reviewed by Amy Diaz
A South African thug regains a tiny sliver of his humanity in the engaging Totsi, which recently won a best foreign film Oscar.
Totsi (Presley Chweneyagae) has earned his name, which means thug, through a young life full of brutality in the South African slums. The leader of a crew of small-time criminals, he spends his days with his boys looking for prey - one such unlucky man is someone with a bit of cash who Totsi's crew mugs and then murders in the subway. Totsi's brazen crimes show a disregard for life, both others' and his own (he never does anything to ensure he won't be recognized). On the prowl in a wealthy neighborhood one evening, Totsi carjacks an upper-class black woman who gets out of her car to open the gate to her home. She makes a sudden attempt to stop him, which causes Totsi to shoot her and drive off. It's only later that he realizes why she was so desperate - her infant son is in the back seat. After Totsi crashes the car, he ditches it, taking a few valuables including the baby, which he carries around in a shopping bag.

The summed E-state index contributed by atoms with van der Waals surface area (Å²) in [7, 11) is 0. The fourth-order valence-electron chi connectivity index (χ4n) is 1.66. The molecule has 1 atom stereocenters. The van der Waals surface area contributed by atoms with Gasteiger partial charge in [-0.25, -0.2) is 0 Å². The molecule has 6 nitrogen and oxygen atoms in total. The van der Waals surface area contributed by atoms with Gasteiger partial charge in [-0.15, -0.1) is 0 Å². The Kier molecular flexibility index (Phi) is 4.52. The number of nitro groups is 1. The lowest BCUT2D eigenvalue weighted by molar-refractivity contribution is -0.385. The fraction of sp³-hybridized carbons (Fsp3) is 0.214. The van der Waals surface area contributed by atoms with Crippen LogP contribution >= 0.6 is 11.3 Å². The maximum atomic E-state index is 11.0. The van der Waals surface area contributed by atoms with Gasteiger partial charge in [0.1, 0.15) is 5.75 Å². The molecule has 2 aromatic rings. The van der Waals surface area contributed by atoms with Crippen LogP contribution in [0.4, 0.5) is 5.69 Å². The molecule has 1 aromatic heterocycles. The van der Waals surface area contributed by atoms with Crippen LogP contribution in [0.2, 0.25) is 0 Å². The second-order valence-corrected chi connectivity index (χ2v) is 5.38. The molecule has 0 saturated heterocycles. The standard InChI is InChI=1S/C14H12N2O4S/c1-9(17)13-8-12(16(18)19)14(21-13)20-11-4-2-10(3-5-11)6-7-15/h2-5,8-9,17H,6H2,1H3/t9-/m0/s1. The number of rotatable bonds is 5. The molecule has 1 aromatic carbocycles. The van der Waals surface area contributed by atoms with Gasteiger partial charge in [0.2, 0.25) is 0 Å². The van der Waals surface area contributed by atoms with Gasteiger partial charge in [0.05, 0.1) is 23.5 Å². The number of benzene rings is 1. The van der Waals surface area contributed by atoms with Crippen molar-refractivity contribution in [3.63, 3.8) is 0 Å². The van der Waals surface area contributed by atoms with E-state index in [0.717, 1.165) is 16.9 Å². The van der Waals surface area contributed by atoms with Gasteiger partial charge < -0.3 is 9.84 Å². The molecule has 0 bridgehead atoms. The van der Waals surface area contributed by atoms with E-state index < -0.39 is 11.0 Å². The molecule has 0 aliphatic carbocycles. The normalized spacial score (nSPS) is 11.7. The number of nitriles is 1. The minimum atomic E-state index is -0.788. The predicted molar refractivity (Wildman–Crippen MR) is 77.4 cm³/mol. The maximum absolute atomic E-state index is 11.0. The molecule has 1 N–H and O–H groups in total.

Taking the baby back to his shanty, Totsi, despite himself, seems taken with the boy and, as Totsi clumsily tries to care for the child, he finds himself thinking about his own difficult childhood. This sudden reacquaintance with emotion seems to get Totsi thinking about the course of his life and how - and if - he can change it.
Totsi makes good use of words (the characters speak the odd blend of languages and dialects which makes up the makeshift-sounding language of the South African slums - you can hear bits of French and English float by), both in terms of its spare but tight dialogue and the importance it places on the meaning of words such as "decency." Totsi, himself hiding his human name David behind the dehumanizing title of "thug," is almost without language and when he does truly communicate it's with startling rawness.
This verbal rawness matches the visual rawness of the movie. The harshness of the slum, the physical wounds on the people and the wounds on the landscape (the slums, the drain pipes where orphans live) give the movie a startling, almost documentary-like feel. It's these touches that keep our attention glued to the story and keep the movie from slipping into mushy feel-good sentiment. B+
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